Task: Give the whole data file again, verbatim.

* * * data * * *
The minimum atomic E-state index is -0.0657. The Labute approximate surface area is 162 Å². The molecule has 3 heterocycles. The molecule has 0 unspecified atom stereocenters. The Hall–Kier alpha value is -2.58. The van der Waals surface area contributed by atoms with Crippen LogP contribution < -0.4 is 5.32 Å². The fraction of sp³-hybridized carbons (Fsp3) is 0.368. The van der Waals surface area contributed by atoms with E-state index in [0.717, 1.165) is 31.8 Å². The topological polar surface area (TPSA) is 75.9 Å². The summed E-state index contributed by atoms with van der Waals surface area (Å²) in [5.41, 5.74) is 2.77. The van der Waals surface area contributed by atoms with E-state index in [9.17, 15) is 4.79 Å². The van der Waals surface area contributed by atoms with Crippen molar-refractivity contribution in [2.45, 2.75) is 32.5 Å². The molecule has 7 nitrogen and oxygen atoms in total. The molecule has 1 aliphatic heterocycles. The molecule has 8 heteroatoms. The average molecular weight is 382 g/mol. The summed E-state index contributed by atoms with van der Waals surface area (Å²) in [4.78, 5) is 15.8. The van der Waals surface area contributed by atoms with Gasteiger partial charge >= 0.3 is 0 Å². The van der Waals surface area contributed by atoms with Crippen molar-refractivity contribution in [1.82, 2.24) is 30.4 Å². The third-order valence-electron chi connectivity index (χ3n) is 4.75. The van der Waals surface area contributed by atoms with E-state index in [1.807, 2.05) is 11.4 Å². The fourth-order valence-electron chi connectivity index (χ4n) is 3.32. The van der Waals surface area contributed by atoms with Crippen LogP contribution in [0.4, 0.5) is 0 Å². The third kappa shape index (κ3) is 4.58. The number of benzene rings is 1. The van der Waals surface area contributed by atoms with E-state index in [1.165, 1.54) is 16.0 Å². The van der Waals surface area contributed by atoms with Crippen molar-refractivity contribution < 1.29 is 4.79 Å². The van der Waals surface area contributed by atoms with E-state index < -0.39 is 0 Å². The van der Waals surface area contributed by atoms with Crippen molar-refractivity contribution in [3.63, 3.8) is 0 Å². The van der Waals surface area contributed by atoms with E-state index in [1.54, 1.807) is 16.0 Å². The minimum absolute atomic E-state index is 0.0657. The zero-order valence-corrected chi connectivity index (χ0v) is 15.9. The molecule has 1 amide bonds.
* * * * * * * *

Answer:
The minimum atomic E-state index is -0.0657. The Labute approximate surface area is 162 Å². The molecule has 3 heterocycles. The molecule has 0 unspecified atom stereocenters. The Hall–Kier alpha value is -2.58. The van der Waals surface area contributed by atoms with Crippen LogP contribution < -0.4 is 5.32 Å². The fraction of sp³-hybridized carbons (Fsp3) is 0.368. The van der Waals surface area contributed by atoms with E-state index in [0.717, 1.165) is 31.8 Å². The topological polar surface area (TPSA) is 75.9 Å². The summed E-state index contributed by atoms with van der Waals surface area (Å²) in [5.41, 5.74) is 2.77. The van der Waals surface area contributed by atoms with E-state index in [9.17, 15) is 4.79 Å². The van der Waals surface area contributed by atoms with Crippen molar-refractivity contribution in [2.45, 2.75) is 32.5 Å². The molecule has 7 nitrogen and oxygen atoms in total. The molecule has 1 aliphatic heterocycles. The molecule has 8 heteroatoms. The average molecular weight is 382 g/mol. The summed E-state index contributed by atoms with van der Waals surface area (Å²) in [4.78, 5) is 15.8. The van der Waals surface area contributed by atoms with Gasteiger partial charge >= 0.3 is 0 Å². The van der Waals surface area contributed by atoms with Crippen molar-refractivity contribution in [1.82, 2.24) is 30.4 Å². The third-order valence-electron chi connectivity index (χ3n) is 4.75. The van der Waals surface area contributed by atoms with E-state index in [1.807, 2.05) is 11.4 Å². The fourth-order valence-electron chi connectivity index (χ4n) is 3.32. The van der Waals surface area contributed by atoms with Crippen LogP contribution in [0.4, 0.5) is 0 Å². The third kappa shape index (κ3) is 4.58. The number of benzene rings is 1. The van der Waals surface area contributed by atoms with E-state index in [1.165, 1.54) is 16.0 Å². The van der Waals surface area contributed by atoms with Crippen molar-refractivity contribution < 1.29 is 4.79 Å². The van der Waals surface area contributed by atoms with E-state index < -0.39 is 0 Å². The van der Waals surface area contributed by atoms with Crippen molar-refractivity contribution in [3.63, 3.8) is 0 Å². The van der Waals surface area contributed by atoms with E-state index in [1.54, 1.807) is 16.0 Å². The minimum absolute atomic E-state index is 0.0657. The zero-order valence-corrected chi connectivity index (χ0v) is 15.9. The molecule has 1 amide bonds.